Initiatives to offer arts instruction to all students within large urban systems have succeeded in recent years. These efforts work to align private resources in support of sustained arts education provision by the public education system. The leaders of these efforts do not rely solely on central offices, state departments of education, or other individual education leaders or institutions. They understand the entire system and engage its leaders in decision-making and execution.

Should philanthrpy be more like Business?

Is it true that business could fix the problems that social profit professionals haven't? This guy thinks so. But is there any good argument for us?

Arts Ed and the New Secretary of Education Arne Duncan

Arne Duncan, Chicago Public Schools Superintendent, will be put forward by Obama as Secretary of Education - the head of the US Department of Education. The Washington Post summed him up like this: "In seven years as chief executive of the Chicago school system, Arne Duncan earned a reputation as a leader who pushed for strong measures to improve schools but also reached out to the teachers union and the community." Meh.

What Arts Education Leadership Sounds Like

The following is a passionate and eloquent call-to-action that summarizes much of the working conditions of arts education advocates. It comes from the conference brochure (pdf, 1.5 MB) of the Vermont Alliance for Arts Education (VAAE). VAAE and its director, Thomas Stevens, is hosting a one-day conference and a town hall meeting on arts education, workforce development, and making change. They call it Leap of Faith: The Future of Arts Education.

Creating Change in Education

Creating change in education is not only a function of affecting classroom practice. To impact education, one must know and then act upon the network of decision-makers that determine what a child experiences each day in the classroom. The first step is to understand the way these decisions are made and revised within the entire network of decision-makers.

A 2-dimensional sketch of the many levels of education (in plain text graphics) may look like this:

Task & You Shall Receive: Wisconsin's Forces for 21st Century Arts Education

New, critical support for arts education is mounting from business, government, and education. Wisconsin leaders are capitalizing on these opportunities in unparalleled ways.

By Karin Wolf, Arts Program Administrator, Madison Arts Commission, City of Madison, Wisconsin

Arts Education Trends: Universal Design for Learning and the Arts

By guest blogger Don Glass, Ph.D., Director of Outcomes and Evaluation, VSA arts, Washington, D.C.

Universal Design for Learning (UDL) is getting a lot of airplay in Washington this Fall. In addition to several conferences and a virtual forum, the United States Department of Education’s Office of Special Education Programs (OSEP) just released a Tool Kit on Universal Design for Learning on the web.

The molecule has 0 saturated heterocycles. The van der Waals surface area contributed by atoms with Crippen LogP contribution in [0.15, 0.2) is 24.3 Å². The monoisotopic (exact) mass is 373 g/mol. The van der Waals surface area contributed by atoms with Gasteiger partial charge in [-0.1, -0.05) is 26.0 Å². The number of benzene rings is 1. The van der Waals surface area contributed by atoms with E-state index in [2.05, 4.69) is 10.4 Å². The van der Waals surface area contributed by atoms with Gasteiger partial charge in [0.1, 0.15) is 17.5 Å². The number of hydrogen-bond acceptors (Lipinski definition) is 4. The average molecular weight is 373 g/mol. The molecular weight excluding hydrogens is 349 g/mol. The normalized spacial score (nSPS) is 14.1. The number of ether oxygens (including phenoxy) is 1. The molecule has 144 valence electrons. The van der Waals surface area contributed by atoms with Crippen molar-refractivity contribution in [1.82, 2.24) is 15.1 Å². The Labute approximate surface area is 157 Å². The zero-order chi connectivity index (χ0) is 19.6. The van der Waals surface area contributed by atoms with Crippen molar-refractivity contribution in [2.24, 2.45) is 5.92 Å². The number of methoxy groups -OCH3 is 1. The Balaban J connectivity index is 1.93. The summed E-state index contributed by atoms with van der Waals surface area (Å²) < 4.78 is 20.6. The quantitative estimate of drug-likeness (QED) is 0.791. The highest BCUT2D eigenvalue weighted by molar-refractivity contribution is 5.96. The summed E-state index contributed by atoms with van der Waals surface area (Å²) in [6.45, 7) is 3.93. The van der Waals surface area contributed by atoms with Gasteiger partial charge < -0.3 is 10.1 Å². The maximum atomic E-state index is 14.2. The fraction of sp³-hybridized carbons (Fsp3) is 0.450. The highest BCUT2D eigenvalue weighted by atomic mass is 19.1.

Arts, Education, and Leadership: Powerful Network or Tangled Web?

by Laura Reeder, Founding Executive Director, Partners for Arts Education, Syracuse, NY

The 21st century movement toward less didactic and more collaborative education for our next generation has been especially focused on the place of the arts in learning. As our schools and community partners work to redesign the classroom with more experiential opportunities, we are also redesigning the shape of leadership and resource delivery to serve these new environments.

Solitary Confinement in Education and the Perils of What We're Not Teaching

Modeling of democratic values and principles in the schools has gone off course, but it is not too late to change direction.

By Merryl Goldberg, Ed.D., Professor of Visual and Performing Arts, California State University San Marcos

NB: some arts education goings on at Convention

Hello Field!

Americans for the Arts is working on a few big additions to its portfolio of arts education work. We're beefing up our policy support for the field and sharpening our professional development. Gone are the days of seemingly disparate convention sessions. Check out these bits:

Our History: Education and the Arts

Artists made a stunning and under-appreciated difference in the history of education. Research, such as that from Illinois and New Jersey, is now telling us the "will of the leadership" determines whether or not arts education happens.

I take this moment to appreciate leadership by the arts for education:


Top of Their Game:

Bob Morrison and host of other movers and shakers in New Jersey arts, arts education, education, and politics unveiled the results of the New Jersey Arts Education Census Project today in a graceful and eloquent press conference televised from the New Jersey Network studios in Trenton, NJ.

Arts Education in the New York Times

A letter-to-the-editor from Bob Lynch was recently published on the New York Times website.

The letter calls for a reunification in the debate among arts education professionals about which benefits of arts education should be researched by scientists, designed for by providers, and touted by advocates.

The letter is online.

Arts Education: Intrinsic? Or Instrumental?

By Nick Rabkin
Center for Arts Policy
Columbia College Chicago
August 8, 2007

It is so rare that arts ed or arts ed research gets coverage in the daily press. The recent article in the New York Times about the "Studio Thinking" research project (1) is significant first because of its rarity. It is already generating a buzz about arts education that we rarely feel.